Cornwall's North Atlantic coast

Cornwall’s North Atlantic coast

I was lucky enough to have ten days in Cornwall walking 100 miles of the wild North Atlantic coast from Padstow to Penzance in late July and early August and I made up for my lack of lockdown reading with four great birthday books. On the six hour train journey down to Bodmin it felt fitting to start by reading Daughters of Cornwall by Fern Britton, and I revelled in the escapism and the atmospheric writing of what was to come, as I got closer and closer to Cornwall. It’s a book written to a formula I always enjoy – an intergenerational tale of a family with secrets and a landscape that shapes their lives, and it also covers both the first and second world wars. It was a great read and I finished it off on my first night in Padstow and left it there for someone else to enjoy.

Next up was Normal People by Sally Rooney. I’ve not seen the TV series but kept seeing reviews of how great this novel was, and it absolutely did not disappoint. It’s the love story of two Irish teenagers, Marianne and Connell, who are destined to be both together and apart and who are struggling in different ways to find their way in the world. It is poignant and beautifully written, and the way Rooney writes about mental health, belonging, money, friendships, University and abusive relationships is gripping. I really couldn’t put it down, finally finishing it over dinner in a lovely restaurant overlooking the beach at Perranporth. I left it in my B&B and hope someone else is now enjoying it as much as I did.

I then went on to read Salt Lane by William Shaw, which my sister got me for my birthday. She is very good at knowing what I like and this pacey crime thriller with a female protagonist and evocative descriptions of coastal landscapes was just up my street. It deals with the murky underworld of gangmasters and abused illegal immigrants on the Kent coast, as well as the relationship between detective┬áDS Alexandra Cupidi, her daugher and her mother. It left me wanting more, and I’ll definitely be reading the others in the series. This one stayed in Hayle for someone else to enjoy.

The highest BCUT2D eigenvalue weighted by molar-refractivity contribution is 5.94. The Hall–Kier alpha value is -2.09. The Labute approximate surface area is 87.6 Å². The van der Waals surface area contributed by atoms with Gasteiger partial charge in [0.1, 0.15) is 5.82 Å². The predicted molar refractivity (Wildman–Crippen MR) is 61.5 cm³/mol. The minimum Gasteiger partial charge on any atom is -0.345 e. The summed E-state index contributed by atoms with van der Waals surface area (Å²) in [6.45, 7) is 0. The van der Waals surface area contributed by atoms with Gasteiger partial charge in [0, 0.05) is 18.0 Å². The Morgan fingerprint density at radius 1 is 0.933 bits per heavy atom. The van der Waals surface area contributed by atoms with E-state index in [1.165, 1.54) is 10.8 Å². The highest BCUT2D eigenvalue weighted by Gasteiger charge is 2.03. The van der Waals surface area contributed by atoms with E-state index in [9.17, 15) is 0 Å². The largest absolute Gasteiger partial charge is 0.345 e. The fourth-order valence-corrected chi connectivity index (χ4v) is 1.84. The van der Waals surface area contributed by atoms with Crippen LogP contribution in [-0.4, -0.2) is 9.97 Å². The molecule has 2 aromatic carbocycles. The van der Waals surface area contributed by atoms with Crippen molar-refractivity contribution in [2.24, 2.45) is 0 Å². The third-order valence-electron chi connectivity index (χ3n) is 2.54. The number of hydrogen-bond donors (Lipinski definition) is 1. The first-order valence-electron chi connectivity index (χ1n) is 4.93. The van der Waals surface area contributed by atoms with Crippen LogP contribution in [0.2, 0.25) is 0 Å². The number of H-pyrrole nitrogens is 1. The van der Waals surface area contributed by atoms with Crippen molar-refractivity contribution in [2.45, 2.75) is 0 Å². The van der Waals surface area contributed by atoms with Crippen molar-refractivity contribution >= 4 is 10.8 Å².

Finally, I read a book I’d been looking forward to for ages – A Long Petal of the Sea by one of my favourite authors, Isabelle Allende (see my blog on A Japanese Lover). This is a wonderful book, completely absorbing from page one, right to the end. It follows the lives of┬áVictor Dalmau and Roser, the woman who later becomes his wife, through the Spanish Civil War and their escape into France, where they are lucky enough to be on the ship organised by poet Pablo Neruda to take refugees from the Spanish civil war to Chile. They settle happily in Chile, a country which welcomes the refugees with open arms, and they establish themselves, but they then have to go into exile again, this time in Venezuela, when the murderous dictator Pinochet comes to power. It is a beautiful book about love, history, politics and belonging, and its ending leaves you with a deep sense of satisfaction.